Frida Kahlo: STE(A)M pioneer paints beauty from brokenness
The celebrated artist has a secret science past, powerful story we connect with today
Frida Kahlo is one of the most influential Latina painters of the last 20th century. She almost never became an artist.
Born Magdalena Carmen Frida Kahlo y Calderon in Mexico, Frida's childhood was riddled with medical troubles, including polio, possible spina bifida and a bus accident at the age of six that left her permanently disabled.
It could be that these medical issues were what drove her into an interest in medicine.
However, while recovering from injuries that rendered Frida bedridden, she began to paint. That's when her enrollment at the National Preparatory School's premedical program took a backseat and eventually influenced her artistic ambitions.
Widely associated with feminism, Surrealism and indigenism, it was Frida's work grappling with the triumphs, failings and politics of the body that reflect her past interest in medicine. In fact, her work is being used today to attract more Latinos into the field of medicine.
That starts with her own body, as of her nearly 150 paintings, a full third are self-portraits of Frida in various states: traditional portraits from head to bust, depictions of her miscarriages and her bound to a wheelchair.
Here are four Frida Kahlo paintings that truly evoke both her artistic talent and her medical troubles.
The Broken Column, 1944
A selfie of Frida, standing erect, with nails dotting her body like some acupuncture treatment gone mad, the painting seems to represent the anguish of her suffering. Instead of a spinal cord, her posture is supported by a broken column. Still, she looks straight ahead and doesn't flinch, as if determined to triumph over her body.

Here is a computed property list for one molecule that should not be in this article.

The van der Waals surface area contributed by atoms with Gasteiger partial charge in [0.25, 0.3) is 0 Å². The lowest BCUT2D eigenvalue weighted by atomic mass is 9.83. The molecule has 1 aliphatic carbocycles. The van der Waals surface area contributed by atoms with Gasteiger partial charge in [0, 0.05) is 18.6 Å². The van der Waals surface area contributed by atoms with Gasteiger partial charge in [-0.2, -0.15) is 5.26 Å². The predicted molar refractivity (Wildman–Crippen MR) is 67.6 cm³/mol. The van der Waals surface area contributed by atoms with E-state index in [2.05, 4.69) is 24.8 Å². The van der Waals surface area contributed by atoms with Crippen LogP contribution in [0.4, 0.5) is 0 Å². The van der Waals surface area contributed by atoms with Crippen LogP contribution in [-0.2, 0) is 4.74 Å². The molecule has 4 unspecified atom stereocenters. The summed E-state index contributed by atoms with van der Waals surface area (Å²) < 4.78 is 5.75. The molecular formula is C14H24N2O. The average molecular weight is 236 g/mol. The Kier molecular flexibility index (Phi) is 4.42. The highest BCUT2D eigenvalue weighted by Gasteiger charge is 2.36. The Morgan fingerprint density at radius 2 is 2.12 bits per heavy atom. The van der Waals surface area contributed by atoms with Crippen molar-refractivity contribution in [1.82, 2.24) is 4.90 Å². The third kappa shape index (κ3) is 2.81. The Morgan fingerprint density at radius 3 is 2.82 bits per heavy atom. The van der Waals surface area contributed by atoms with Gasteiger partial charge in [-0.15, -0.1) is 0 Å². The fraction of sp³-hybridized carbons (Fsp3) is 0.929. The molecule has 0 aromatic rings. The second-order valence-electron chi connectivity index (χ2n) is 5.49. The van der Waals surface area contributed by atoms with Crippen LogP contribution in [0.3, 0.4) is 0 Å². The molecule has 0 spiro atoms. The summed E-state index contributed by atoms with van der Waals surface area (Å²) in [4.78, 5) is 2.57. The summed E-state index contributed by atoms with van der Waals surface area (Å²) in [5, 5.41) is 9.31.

My Nurse and I, 1937 & Roots, 1943
Two sides of a similar coin, Frida grapples with the medical realization of childlessness. In My Nurse and I, she is being fed by her "nurse," who feeds her in a plant-like manner. In Roots, the opposite is true: Frida, reacting to previous miscarriages, feeds her motherland - the Mexican desert - with plant-like tendrils emerging from her body. Both have barren tones and in Roots, there's even a crack forming by her body, noting a rift between perception and reality.
Tree of Hope, Keep Firm, 1946
After being confined to a steel corset, Frida Kahlo created a split portrait of herself: one side representing one fissure in the earth bathed in sun is a Frida bearing the scars of painful surgeries. The other Frida, bathed in moonlight representing the other fissure in the earth, is wearing a beautiful gown, holding a pink back corset and a flag with a Spanish phrase: arbol de la esperanza, mantente firme. In English? Tree of Hope, Keep Firm.
In the Guardian, Frida is described this way: "She is one of those artists that people find their way to, not just through the paintings. They come through fashion, style blogs, bios and film.
They come to the paintings at the end... Suffering is a big part of the story – and she deals with it in an explicit way through her art."
Her art is powerful, but also universal. Her art and her life connect her to us, inspiring us to identify with her story today.
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- Delaney, Brigid. "Frida Kahlo: why we can't look away from the world's first selfie superstar." The Guardian, Guardian News and Media, 19 Jul, 2016. http://www.theguardian.com/artanddesign/2016/jul/20/frida-kahlo-why-we-cant-look-away-from-the-worlds-first-selfie-superstar. Accessed on 26 Aug, 2017.
- "Frida Kahlo Paintings" Frida Kahlo Paintings, http://www.fridakahlo.org. Accessed on 26 Aug, 2017.
- "Frida Kahlo as medical school recruiter?" Southern California Public Radio, 12 Oct, 2012. http://www.scpr.org/blogs/education/2012/10/12/10463/southland-doctor-uses-frida-kahlo-paints-recruit-m. Accessed on 26 Aug, 2017.